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Castles on the Rhine

Cruise the Rhine River, get the lowdown on Germany’s fortresses and castles and receive one college credit during a seminar June 19 and 20 offered by the Wiesbaden office of the University of Maryland University College.

The weekend lecture and cruise, called Fortresses on the Rhine, begins with a class conducted by George Neblett, a retired professor with the University of Maryland, on the real story behind the castles. The next day, the class boards a Cologne-Düsseldorf ship in Eltville for a cruise to view the 22 castles along the Rhine. The ride ends with a visit to the Marksburg Castle in Braubach, the only hill castle in Germany that was never destroyed.

In addition to the college fees, the boat ride is 35 euros. It includes the cruise, train ride up the mountain to the Marksburg Castle, guided study tour of the castle and return to Eltville.

Students’ friends and family are welcome on the cruise portion of the class.

For details, go to www.ed. umuc.edu and click on the Undergrad tab, then Class Schedules, then Wiesbaden. Or call the school office at DSN 337-5917 or Neblett at 06723-4858.

Romantic Road by bus

The Romantic Road in Germany, which runs from Würzburg to Füssen, maintains much of its medieval character to this day. This year the road, once a medieval trade route, celebrates the 60th year since its designation, an anniversary it shares with the Europabus buses, whose long-distance route along the road was established in 1950.

Through Oct. 24, the Romantic Road buses leave daily from Frankfurt and Füssen at 8 a.m. and from Munich at 11 a.m. for a tour of some of the highlights.

Depending on the direction, the route takes in the Residence Palace in Würzburg, the vineyards of the Tauber Valley and Rothenburg ob der Tauber before a lunch stop in the medieval town of Dinkelsbühl. It then continues to Nördlingen and Augsburg before arriving in Munich. From Munich it drives past the castles of Neuschwanstein and Hohenschwangau before arriving in Füssen. There are photo stops at several points along the way.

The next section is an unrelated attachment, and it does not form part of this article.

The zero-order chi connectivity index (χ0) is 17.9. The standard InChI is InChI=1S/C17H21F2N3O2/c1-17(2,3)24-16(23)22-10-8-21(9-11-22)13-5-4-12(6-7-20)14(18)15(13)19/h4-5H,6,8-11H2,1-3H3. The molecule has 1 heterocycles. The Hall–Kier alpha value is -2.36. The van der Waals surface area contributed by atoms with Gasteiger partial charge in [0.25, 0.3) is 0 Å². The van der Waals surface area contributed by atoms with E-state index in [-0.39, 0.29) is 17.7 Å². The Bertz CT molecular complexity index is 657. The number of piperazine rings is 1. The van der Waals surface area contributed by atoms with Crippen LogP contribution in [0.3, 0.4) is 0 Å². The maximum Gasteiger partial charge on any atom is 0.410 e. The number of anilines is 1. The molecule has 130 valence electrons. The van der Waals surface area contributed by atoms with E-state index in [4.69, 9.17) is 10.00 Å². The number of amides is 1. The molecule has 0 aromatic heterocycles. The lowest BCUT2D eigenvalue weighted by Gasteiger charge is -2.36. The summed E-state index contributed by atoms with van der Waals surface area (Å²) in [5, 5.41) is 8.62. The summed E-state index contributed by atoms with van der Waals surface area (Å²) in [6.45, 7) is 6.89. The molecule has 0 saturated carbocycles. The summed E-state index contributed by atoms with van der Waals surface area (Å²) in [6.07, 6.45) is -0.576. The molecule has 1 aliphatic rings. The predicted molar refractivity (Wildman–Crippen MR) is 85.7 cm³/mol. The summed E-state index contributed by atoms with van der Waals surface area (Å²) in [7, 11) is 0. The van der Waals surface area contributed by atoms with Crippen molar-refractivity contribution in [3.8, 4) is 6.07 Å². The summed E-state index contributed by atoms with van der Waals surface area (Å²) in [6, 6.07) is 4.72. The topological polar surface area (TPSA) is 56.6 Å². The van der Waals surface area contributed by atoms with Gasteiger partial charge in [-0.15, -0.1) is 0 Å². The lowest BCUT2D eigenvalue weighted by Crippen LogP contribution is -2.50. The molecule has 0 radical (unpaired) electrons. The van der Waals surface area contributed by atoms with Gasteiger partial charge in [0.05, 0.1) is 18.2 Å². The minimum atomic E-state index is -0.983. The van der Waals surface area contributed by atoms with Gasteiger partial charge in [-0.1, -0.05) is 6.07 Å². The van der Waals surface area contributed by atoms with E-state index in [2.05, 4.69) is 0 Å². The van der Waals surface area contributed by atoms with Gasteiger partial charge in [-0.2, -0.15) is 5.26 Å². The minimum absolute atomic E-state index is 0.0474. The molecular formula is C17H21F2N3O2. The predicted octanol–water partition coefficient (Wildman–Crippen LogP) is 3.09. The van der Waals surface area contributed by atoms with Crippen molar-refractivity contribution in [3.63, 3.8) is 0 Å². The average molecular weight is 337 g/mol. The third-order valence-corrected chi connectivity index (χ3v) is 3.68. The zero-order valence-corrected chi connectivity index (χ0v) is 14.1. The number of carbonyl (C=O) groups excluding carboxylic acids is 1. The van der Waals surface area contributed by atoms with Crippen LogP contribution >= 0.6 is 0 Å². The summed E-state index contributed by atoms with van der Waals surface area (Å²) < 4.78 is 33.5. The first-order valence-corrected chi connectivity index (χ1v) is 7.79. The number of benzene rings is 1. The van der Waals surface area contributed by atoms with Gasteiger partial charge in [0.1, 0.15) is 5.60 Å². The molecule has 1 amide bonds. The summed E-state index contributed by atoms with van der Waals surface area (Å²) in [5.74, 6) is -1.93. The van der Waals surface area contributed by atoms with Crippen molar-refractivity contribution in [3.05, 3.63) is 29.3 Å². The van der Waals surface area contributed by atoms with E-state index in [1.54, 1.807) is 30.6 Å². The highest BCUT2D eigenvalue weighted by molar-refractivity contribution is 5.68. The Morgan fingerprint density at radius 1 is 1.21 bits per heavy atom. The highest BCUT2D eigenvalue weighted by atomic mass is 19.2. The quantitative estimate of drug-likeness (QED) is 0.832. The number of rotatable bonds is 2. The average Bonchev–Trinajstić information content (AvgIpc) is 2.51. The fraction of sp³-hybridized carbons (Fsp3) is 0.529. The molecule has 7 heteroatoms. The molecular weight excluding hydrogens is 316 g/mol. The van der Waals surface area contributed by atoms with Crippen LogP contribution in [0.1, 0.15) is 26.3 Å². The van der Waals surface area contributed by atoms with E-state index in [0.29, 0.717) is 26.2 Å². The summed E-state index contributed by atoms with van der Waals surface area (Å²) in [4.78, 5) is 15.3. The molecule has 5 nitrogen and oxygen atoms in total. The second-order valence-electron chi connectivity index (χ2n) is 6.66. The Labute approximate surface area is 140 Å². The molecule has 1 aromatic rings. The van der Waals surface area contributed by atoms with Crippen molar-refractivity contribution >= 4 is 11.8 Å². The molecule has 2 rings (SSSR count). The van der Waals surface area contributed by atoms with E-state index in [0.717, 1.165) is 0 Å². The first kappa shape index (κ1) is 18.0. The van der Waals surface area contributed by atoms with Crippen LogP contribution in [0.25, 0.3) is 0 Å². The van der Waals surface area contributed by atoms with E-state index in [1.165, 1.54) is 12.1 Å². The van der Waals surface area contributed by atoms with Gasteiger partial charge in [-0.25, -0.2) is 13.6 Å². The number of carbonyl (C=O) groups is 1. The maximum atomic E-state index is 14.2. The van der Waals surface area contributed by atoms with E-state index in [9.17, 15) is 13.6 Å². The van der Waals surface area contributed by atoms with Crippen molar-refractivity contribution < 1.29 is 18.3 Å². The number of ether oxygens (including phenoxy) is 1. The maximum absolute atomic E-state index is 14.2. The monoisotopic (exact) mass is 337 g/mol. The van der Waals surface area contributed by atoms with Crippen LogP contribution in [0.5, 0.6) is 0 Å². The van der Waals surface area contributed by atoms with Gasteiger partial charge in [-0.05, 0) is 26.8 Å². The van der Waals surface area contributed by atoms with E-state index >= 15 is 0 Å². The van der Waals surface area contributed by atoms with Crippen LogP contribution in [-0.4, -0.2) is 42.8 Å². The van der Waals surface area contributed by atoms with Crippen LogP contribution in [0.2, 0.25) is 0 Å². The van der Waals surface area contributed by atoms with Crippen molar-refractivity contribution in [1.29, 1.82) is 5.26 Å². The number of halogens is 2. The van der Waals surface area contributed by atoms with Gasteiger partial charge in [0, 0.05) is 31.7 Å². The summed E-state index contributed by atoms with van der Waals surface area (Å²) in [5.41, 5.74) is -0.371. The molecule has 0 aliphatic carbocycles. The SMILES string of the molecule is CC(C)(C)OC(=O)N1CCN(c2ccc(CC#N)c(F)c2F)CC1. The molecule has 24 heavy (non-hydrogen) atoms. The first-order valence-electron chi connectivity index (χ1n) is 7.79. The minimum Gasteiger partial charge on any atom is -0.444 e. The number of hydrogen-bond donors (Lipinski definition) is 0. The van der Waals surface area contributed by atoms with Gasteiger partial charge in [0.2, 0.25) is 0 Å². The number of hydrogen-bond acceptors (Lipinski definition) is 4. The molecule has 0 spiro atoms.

Prices depend on where you board and depart the bus. A one-way ticket from Frankfurt to Würzburg, for example, costs 23 euros; from Frankfurt to Munich, 81 euros; and to Füssen, 99 euros. Passengers can break up the journey wherever they want. Cyclists and hikers can use the buses for luggage transfer.

The company has various tour packages. For example, a three-day tour for hikers, bikers and visitors starts at 241 euros, double occupancy. It includes two hotel nights (double occupancy), breakfasts, bus fare, luggage transfer, bike transport and emergency help for breakdowns.

A five-day tour starts at 419 euros. Find more details at www.touring-travel.eu; the website has an English-language version.

Best Bets

GERMANY: Europe’s largest festival of African music and culture opens Friday and runs through the weekend on Würzburg’s Talavera Mainwiesen on the Main River. This year’s guest is South Africa, host of the 2010 FIFA World Cup. More than 250 musicians will perform in tents and the open air, the music coming from South Africa, Algeria, Ghana, Cameroon, Nigeria and the Ivory Coast. Other events include exhibitions, films, wine tastings, a bazaar, food and drink and children’s program. Festival hours are 10 a.m. to midnight daily. Tickets to the grounds alone cost 5 euros for adults and are free for ages 12 and younger; daily tickets for the grounds and concerts (concertgoers must be 12 or older) are 33 euros. Family and four-day tickets also are available. Tickets for Sunday are sold out. Find more details at www.africafestival.org.

• The Goths invade Leipzig this Friday through Monday during the annual Wave Gotik Treffen. More than 150 bands on 20 stages will entertain, with music ranging from medieval to Goth metal to neofolk. Also on the program are a medieval market, a pagan village with readings, exhibitions, theaters, films and a variety of parties. See more details at www.wave-gotik-treffen.de/english.

ITALY: If it’s anything like last year, Sunday’s Vogalonga will feature more than 1,600 rowing boats on Venice’s canals. The noncompetitive regatta represents a revival of the traditional Venetian travel by rowboat and welcomes both amateur and professional rowers. At 9 a.m. participants leave from St. Mark’s Basin to follow an approximately 18½-mile route passing some of the city’s most picturesque scenes. The event ends at Punta della Dogane, opposite St. Mark’s Square. For details, see www.vogalonga.com/en.

NETHERLANDS: The Tong Tong Fair and Festival is under way on the Malieveld in the center of The Hague with a program of Indonesian culture that continues until May 30. The festival, blending East and West, features more than 400 performances in five theaters by a variety of artists. Also scheduled are lectures, films, workshops, cooking demonstrations and a grand bazaar. Festival hours are 11 a.m. to 10 p.m. Sunday through Thursday and 11 a.m. to 11 p.m. Friday and Saturday. Weekday tickets cost 11.50 euros for adults (14.50 on weekends) and 4.50 euros for ages 2 to 11. See www.tongtongfestival.nl.

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